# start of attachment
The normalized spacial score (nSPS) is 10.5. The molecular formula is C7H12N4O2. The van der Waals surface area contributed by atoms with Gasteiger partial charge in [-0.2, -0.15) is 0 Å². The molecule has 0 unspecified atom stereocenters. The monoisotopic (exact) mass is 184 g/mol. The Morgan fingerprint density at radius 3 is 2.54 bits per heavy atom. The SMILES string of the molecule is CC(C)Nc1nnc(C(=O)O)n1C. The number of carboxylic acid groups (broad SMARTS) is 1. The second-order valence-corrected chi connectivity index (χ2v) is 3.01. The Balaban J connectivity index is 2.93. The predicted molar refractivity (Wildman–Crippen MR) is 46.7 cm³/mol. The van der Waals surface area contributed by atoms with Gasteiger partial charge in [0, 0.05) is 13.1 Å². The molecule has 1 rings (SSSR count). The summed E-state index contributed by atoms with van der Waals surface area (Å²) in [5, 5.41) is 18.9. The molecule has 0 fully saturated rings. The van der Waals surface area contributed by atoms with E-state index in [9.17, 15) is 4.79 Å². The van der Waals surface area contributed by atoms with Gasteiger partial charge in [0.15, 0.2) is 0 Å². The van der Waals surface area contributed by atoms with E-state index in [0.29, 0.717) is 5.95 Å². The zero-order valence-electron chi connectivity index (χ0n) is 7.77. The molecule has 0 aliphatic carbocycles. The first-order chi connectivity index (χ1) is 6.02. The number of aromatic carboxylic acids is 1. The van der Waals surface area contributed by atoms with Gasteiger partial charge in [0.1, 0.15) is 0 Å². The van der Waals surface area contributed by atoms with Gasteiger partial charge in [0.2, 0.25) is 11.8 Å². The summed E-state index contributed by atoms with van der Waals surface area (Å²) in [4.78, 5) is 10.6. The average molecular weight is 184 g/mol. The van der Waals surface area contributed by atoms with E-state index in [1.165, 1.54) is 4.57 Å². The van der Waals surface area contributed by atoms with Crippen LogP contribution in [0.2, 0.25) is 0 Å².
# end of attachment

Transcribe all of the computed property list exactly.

The normalized spacial score (nSPS) is 10.5. The molecular formula is C7H12N4O2. The van der Waals surface area contributed by atoms with Gasteiger partial charge in [-0.2, -0.15) is 0 Å². The molecule has 0 unspecified atom stereocenters. The monoisotopic (exact) mass is 184 g/mol. The Morgan fingerprint density at radius 3 is 2.54 bits per heavy atom. The SMILES string of the molecule is CC(C)Nc1nnc(C(=O)O)n1C. The number of carboxylic acid groups (broad SMARTS) is 1. The second-order valence-corrected chi connectivity index (χ2v) is 3.01. The Balaban J connectivity index is 2.93. The predicted molar refractivity (Wildman–Crippen MR) is 46.7 cm³/mol. The van der Waals surface area contributed by atoms with Gasteiger partial charge in [0, 0.05) is 13.1 Å². The molecule has 1 rings (SSSR count). The summed E-state index contributed by atoms with van der Waals surface area (Å²) in [5, 5.41) is 18.9. The molecule has 0 fully saturated rings. The van der Waals surface area contributed by atoms with E-state index in [9.17, 15) is 4.79 Å². The van der Waals surface area contributed by atoms with Gasteiger partial charge in [0.15, 0.2) is 0 Å². The van der Waals surface area contributed by atoms with E-state index in [0.29, 0.717) is 5.95 Å². The zero-order valence-electron chi connectivity index (χ0n) is 7.77. The molecule has 0 aliphatic carbocycles. The first-order chi connectivity index (χ1) is 6.02. The number of aromatic carboxylic acids is 1. The van der Waals surface area contributed by atoms with Gasteiger partial charge in [0.1, 0.15) is 0 Å². The van der Waals surface area contributed by atoms with Gasteiger partial charge in [0.2, 0.25) is 11.8 Å². The summed E-state index contributed by atoms with van der Waals surface area (Å²) in [4.78, 5) is 10.6. The average molecular weight is 184 g/mol. The van der Waals surface area contributed by atoms with E-state index in [1.165, 1.54) is 4.57 Å². The van der Waals surface area contributed by atoms with Crippen LogP contribution in [0.2, 0.25) is 0 Å².